Terriers in the Georgian era lived useful and utilitarian lives. Until people discovered their endearing house pet qualities, these dogs worked hard for a living. Work is perhaps not the best term for the actions of a dog that LOVED the chase and knew instinctively how to run down a rat, fox, groundhog, or mouse, or dig towards it and kill it with such efficiency that the prey never knew what struck it. 18th and 19th century farmers would have lost an entire season’s stored crop or chickens over the winter to vermin had it not been for the constant vigilance of their terriers. I have seen these dogs at work in a city alley (on a YouTube video). The alley was sealed on both sides as three domesticated terriers went into action. Instinct took over. Two flushed out a rat from the bottom of a garbage pile, while a third pounced on the fleeing rat on top of the pile where it emerged. The terrier lifted the rat by its neck and broke it in an instant. Terriers working in concert can kill 80 or more rats in one get go and still retain the sweet personality of a loving family pet.

As one modern article states:

Besides being efficient, death-by-dog is more humane for the rat and better for the environment than poison, say ratting proponents. Commonly used anticoagulant poisons thin the blood and cause internal bleeding. Rats die slow deaths, and they pass the poison on to anything that eats them, from wildlife to farm animals.” – Andy Wright, Modern Farmer: When Terriers Attack, 2014

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Cody, watchful and gentle and showing his wheaten colors.

Part of Cody’s mutt terrier mix was soft-coated wheaten terrier. In the 18th century, this breed of terriers was kept by poor Catholic Irish tenant farmers. These all-purpose dogs were bred to hunt, poach, stand guard, catch vermin, and be a companion. This latter trait made it a gentle dog (like my Cody) and much prized when the breed was shown in the show ring. Terriers are not only great companions, they are fearless, athletic and seldom lose sight of their goal. Whenever Cody saw a hole in the ground or an open culvert, he would poke his nose into the opening, regardless of what creature he might encounter.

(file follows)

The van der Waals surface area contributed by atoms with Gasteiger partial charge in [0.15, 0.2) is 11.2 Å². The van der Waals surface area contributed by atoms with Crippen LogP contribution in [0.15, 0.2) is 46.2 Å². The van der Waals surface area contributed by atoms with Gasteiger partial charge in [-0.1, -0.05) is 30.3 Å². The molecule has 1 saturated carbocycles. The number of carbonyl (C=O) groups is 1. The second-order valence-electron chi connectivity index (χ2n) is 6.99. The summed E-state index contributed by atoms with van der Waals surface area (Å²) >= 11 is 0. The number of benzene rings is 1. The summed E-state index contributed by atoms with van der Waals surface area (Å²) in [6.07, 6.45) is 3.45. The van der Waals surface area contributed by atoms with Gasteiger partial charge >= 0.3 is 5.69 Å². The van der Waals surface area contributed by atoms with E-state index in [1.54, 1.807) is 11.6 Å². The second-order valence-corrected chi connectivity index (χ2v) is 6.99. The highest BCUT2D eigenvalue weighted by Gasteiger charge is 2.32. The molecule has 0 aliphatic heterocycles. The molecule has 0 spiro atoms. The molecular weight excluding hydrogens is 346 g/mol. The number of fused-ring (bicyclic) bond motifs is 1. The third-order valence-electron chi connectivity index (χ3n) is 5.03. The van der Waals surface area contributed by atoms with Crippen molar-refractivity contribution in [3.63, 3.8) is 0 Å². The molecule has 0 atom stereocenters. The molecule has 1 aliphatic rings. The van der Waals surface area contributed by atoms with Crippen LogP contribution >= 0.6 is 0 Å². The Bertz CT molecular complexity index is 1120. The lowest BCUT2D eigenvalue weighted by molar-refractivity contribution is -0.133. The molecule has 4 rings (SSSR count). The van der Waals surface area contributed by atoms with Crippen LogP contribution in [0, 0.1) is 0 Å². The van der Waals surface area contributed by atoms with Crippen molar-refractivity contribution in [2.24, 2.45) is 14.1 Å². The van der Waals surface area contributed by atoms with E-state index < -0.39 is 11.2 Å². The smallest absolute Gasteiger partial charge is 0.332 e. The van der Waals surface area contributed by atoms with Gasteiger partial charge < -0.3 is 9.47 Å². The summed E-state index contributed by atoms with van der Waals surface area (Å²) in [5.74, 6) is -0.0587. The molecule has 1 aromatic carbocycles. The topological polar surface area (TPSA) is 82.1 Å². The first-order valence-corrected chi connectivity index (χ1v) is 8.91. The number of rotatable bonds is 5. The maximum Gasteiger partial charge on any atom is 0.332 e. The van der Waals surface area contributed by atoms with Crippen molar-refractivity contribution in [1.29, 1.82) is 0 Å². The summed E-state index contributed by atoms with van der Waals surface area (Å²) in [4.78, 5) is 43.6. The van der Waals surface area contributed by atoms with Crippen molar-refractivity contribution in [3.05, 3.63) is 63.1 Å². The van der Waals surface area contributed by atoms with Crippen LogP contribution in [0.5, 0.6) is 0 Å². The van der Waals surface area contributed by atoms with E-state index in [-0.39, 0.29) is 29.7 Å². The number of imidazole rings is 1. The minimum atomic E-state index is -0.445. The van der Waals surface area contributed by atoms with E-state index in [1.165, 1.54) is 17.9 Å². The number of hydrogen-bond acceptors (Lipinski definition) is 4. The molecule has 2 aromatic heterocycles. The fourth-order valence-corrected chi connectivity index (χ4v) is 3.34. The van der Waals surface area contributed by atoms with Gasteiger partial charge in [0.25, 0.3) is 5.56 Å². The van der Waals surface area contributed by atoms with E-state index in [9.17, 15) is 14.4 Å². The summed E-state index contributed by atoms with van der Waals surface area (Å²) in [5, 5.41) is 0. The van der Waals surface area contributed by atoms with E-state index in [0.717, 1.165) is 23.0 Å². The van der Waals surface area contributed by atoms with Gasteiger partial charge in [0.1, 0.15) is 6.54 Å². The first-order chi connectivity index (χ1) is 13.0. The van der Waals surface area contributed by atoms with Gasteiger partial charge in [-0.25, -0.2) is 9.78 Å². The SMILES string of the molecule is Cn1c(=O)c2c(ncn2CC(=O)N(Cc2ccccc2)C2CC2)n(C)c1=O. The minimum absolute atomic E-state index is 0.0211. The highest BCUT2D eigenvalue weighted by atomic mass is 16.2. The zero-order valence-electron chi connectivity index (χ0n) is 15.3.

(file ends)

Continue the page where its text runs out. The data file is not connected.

In this oil painting entitled Terriers Rabbiting, for sale in the Rehs Calleries in NYC and painted by George Armfield (c.1808 – 1893) in 1860, one can see the patient determination of the three terriers as they wait for the rabbit to emerge. Note how their short legs provide them with a low center of gravity (which gives them a tremendous advantage in going to ground, digging, and pulling). They also have thick necks and stocky bodies that provide them with additional muscular strength, much like a stocky boxer.

My very domesticated Cody would patiently sit in front of a hole in my garden waiting for a vole to peek its head out. He would then strike with swift, deadly accuracy and leave me a present.

I would laugh as he chased creepy-looking saddelback crickets in zig zag patterns across my basement floor, eating their bodies but leaving the prickly legs for me to sweep up. With a terrier patrolling the house, one has few mouse, rat, spider, or cricket investations.

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Edward Walter Webb, Terriers Rabbitting, ca. 1840. Click here to enter Richard Gardner Antiques.

In the above painting, for sale at Richard Gardner Antiques, terriers are digging for rabbits, typical behavior for this breed. In Victorian times, terriers are more often depicted as lovable house pet breeds, although the second painting from Antiques Atlas will attest that even a cute fox terrier is an efficient killing machine of an animal its size.

Whenever Cody entered a culvert or dug a hole too deep for me to retrieve him easily, I would grab him by the base of his thick tail and pull him out. The Westie in the short video below was able to back out comfortably from a substantial hole all by itself.

Here’s a link to an image of an owner pulling a terrier by the tail. I’m sure it didn’t mind. My Cody certainly didn’t. Hah!

More on the topic:

The Eighteenth Century Goes to the Dogs, James Breigh, Colonial Williamsburg